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How could one go about finding where in memory a running java program was storing the bytecode it was running off of? I appreciate this may or may not be excruciatingly difficult.

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closed as too localized by bmargulies, marc_s, Ninefingers, Code Monkey, Bo Persson Aug 25 '11 at 18:08

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byte code is stored in .class files. What do you specifically mean? –  AlexR Aug 25 '11 at 7:04
when the program is running it is loaded from disk into memory, no? How can I find the byte-code stored in this '.class' file in memory? –  providence Aug 25 '11 at 7:19
It seems that you are not asking your "real" question. What is the problem you want to solve? If you would like to intercept the class loading there are probably better and easier solutions. –  AlexR Aug 25 '11 at 7:47
I want to call directly from another programming language directly into Java. Using two loops and a boolean I should be able to isolate one loop and hot swap the byte-code from under it. The thing is, I don't know where this byte-code is, nor how to find it. –  providence Aug 25 '11 at 7:52
Did you think about using regular JNI? –  AlexR Aug 25 '11 at 7:59

3 Answers 3

up vote 2 down vote accepted

Look at the source code for the native function java.lang.ClassLoader.defineClass1(String, byte[], int, int, ProtectionDomain, String, boolean)

This is a VM specfic, so there is no general solution.

If you want to look at the byte code, just load the class as a resource (for example getClass().getClassLoader().getResourceAsStream('java/lang/String.class')) and analyze that stream with a tool like ASM or similar.

If you want to modify the byte code at runtime: Good luck with that. The VM has been hardened against such attacks so even if you could get the memory location, chances are that changes would get caught.

Note that debuggers don't modify the memory, they use special class loaders (or features of the built in class loader) to return a different result when someone asks for a class when the source code has been changed in the IDE. But there are limits to that. Some VMs can't change the number and/or arguments of methods after a class has been loaded once, for example.

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Hmm.. I don't need this to work on any machine other than my own, really. Is there a JVM that I could potentially fork/extend to allow this? –  providence Aug 25 '11 at 7:26
Sure: –  Aaron Digulla Aug 25 '11 at 8:40

You could try running the jvm with a debugger and then, right after a class has been loaded, search the allocated memory for the byte code pattern, that can be found in the loaded class file.

The jvm may decide to compile the byte code just in time and then it may decide to free the memory that was allocated for the byte code (because it's not needed anymore). So you may or may not find the byte code somewhere in memory.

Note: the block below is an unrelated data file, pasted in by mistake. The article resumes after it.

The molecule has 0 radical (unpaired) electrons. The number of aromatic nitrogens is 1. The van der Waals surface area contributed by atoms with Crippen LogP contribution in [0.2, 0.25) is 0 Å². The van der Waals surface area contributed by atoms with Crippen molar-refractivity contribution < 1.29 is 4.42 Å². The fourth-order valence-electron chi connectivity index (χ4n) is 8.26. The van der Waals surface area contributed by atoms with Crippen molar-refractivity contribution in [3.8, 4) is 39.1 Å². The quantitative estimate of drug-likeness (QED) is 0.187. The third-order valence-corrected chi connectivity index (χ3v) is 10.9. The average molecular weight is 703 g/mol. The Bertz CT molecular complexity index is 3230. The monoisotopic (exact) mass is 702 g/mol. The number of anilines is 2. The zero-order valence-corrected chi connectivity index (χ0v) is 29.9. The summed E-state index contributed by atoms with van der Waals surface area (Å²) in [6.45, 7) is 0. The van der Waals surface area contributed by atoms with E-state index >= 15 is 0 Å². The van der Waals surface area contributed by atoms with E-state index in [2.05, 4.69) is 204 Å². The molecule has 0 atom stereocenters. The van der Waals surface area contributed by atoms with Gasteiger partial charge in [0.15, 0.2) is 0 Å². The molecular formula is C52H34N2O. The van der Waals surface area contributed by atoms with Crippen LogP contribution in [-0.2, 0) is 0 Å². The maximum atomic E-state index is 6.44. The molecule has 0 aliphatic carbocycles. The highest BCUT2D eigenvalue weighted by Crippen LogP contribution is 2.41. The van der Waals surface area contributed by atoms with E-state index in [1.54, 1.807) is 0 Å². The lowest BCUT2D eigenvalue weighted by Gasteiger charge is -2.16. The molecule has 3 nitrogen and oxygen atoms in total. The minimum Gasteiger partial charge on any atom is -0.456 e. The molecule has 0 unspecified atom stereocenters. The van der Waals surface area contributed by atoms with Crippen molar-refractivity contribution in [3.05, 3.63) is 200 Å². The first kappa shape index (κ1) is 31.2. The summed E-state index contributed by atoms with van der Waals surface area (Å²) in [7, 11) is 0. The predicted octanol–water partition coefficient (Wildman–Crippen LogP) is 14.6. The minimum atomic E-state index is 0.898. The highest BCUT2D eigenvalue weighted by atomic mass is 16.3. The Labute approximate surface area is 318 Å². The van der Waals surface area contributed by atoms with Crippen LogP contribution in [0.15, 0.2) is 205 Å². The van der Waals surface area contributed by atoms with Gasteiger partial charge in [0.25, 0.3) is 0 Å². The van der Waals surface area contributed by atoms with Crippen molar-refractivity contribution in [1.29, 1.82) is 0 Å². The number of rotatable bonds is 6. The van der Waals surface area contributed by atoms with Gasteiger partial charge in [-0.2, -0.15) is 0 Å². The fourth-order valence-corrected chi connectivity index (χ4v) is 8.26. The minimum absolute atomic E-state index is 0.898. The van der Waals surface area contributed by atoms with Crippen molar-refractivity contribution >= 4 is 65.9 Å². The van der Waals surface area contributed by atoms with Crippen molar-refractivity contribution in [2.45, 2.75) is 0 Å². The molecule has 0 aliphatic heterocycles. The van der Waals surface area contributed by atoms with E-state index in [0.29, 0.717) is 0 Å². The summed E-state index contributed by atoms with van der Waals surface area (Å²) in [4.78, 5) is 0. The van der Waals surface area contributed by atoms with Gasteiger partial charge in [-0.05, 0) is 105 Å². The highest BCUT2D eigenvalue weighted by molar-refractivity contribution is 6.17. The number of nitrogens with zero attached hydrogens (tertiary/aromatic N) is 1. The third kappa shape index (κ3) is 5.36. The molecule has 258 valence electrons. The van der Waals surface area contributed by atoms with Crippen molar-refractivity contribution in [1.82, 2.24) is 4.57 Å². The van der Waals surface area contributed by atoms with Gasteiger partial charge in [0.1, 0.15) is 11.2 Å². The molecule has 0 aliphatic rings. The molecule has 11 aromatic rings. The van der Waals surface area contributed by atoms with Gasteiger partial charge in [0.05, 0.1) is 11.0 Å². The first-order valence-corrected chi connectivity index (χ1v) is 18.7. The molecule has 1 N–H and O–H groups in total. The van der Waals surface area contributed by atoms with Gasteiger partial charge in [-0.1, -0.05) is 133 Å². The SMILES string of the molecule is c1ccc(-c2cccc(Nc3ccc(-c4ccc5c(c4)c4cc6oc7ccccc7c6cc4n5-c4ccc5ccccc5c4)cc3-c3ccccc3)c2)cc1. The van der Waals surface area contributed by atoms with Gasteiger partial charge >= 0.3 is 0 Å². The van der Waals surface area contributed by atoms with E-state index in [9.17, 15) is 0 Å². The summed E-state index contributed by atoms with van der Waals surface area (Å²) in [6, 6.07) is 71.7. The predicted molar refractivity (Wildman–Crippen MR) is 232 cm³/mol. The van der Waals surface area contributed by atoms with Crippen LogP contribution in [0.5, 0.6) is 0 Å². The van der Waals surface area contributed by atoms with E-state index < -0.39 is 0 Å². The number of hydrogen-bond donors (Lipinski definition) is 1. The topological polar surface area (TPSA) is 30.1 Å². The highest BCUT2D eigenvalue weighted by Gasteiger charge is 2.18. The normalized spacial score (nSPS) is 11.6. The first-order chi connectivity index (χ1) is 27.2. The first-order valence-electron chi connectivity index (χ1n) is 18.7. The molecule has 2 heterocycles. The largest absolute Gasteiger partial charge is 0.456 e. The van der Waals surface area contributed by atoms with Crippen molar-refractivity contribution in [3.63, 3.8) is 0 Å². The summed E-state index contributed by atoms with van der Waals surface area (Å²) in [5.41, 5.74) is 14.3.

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Is it possible to take the same approach used to develop debugging tools to access this outside of debug mode? –  providence Aug 25 '11 at 7:21

When the JVM reads the byte code, it massages it in a number of phases until finally it produces native code (which it may do more than once) Attempting to find somewhere is memory that the byte code is stored and altering it may not do anything because it may not use the byte code directly (nor even retain it)

If you want to change the byte code on the fly, I suggest you check it before it is loaded or use the Instrumentation which is designed to change byte code and will trigger the right behaviour when this happen.

The byte code is used virtually, there is no guarantee it means anything to the real machine (which is what you see at the "C" level)

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How are byte-code representations of data + data-structures (lets say an array) passed into a running program? Can this these representations be generated externally and passed in from the outside at runtime? –  providence Aug 25 '11 at 8:25
@providence: Open a new question for this –  Aaron Digulla Aug 25 '11 at 8:40
@providence, The way to do this is to make the change as I suggested. The approach you are taking it highly unlikely to work. There is an incredible amount of optimisation that the JVM does at runtime and the notion of code is far more fluid than you appear to believe. –  Peter Lawrey Aug 25 '11 at 8:46
@providence, There are multiple structures used and these can change at any time. The JVM can discard your changes which unpredictable results (assuming you understood exactly what to change in the first place). i.e. the interpreted/compiled code is not static at all. I have seen occasions where the same method is re-compiled many times in the same second (due to changing runtime behaviour) –  Peter Lawrey Aug 25 '11 at 9:00
Hmm, wow. Looks like this may prove to be extremely difficult –  providence Aug 25 '11 at 17:08

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